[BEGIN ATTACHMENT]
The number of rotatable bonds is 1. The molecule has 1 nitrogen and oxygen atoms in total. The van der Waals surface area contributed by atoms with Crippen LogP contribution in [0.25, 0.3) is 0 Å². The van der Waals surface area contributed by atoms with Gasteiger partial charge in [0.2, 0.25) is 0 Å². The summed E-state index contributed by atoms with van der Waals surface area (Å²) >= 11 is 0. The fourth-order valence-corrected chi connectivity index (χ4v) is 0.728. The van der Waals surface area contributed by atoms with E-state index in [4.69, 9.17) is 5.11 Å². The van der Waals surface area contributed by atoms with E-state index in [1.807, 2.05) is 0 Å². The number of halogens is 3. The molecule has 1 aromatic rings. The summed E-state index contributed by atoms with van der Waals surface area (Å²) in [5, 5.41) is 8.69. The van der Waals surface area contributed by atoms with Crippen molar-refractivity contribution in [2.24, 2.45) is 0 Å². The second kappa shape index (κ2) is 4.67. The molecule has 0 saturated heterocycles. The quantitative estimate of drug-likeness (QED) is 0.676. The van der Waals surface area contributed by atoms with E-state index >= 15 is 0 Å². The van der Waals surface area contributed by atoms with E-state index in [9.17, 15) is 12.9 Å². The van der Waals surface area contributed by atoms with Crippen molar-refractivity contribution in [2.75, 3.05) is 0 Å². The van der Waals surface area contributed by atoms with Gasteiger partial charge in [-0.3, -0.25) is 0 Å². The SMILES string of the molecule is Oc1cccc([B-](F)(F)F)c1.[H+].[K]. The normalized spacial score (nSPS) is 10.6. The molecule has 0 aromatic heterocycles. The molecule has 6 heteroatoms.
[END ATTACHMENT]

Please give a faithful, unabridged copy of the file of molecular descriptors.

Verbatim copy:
The number of rotatable bonds is 1. The molecule has 1 nitrogen and oxygen atoms in total. The van der Waals surface area contributed by atoms with Crippen LogP contribution in [0.25, 0.3) is 0 Å². The van der Waals surface area contributed by atoms with Gasteiger partial charge in [0.2, 0.25) is 0 Å². The summed E-state index contributed by atoms with van der Waals surface area (Å²) >= 11 is 0. The fourth-order valence-corrected chi connectivity index (χ4v) is 0.728. The van der Waals surface area contributed by atoms with E-state index in [4.69, 9.17) is 5.11 Å². The van der Waals surface area contributed by atoms with E-state index in [1.807, 2.05) is 0 Å². The number of halogens is 3. The molecule has 1 aromatic rings. The summed E-state index contributed by atoms with van der Waals surface area (Å²) in [5, 5.41) is 8.69. The van der Waals surface area contributed by atoms with Crippen molar-refractivity contribution in [2.24, 2.45) is 0 Å². The second kappa shape index (κ2) is 4.67. The molecule has 0 saturated heterocycles. The quantitative estimate of drug-likeness (QED) is 0.676. The van der Waals surface area contributed by atoms with E-state index >= 15 is 0 Å². The van der Waals surface area contributed by atoms with E-state index in [9.17, 15) is 12.9 Å². The van der Waals surface area contributed by atoms with Crippen molar-refractivity contribution in [2.75, 3.05) is 0 Å². The van der Waals surface area contributed by atoms with Gasteiger partial charge in [-0.3, -0.25) is 0 Å². The SMILES string of the molecule is Oc1cccc([B-](F)(F)F)c1.[H+].[K]. The normalized spacial score (nSPS) is 10.6. The molecule has 0 aromatic heterocycles. The molecule has 6 heteroatoms.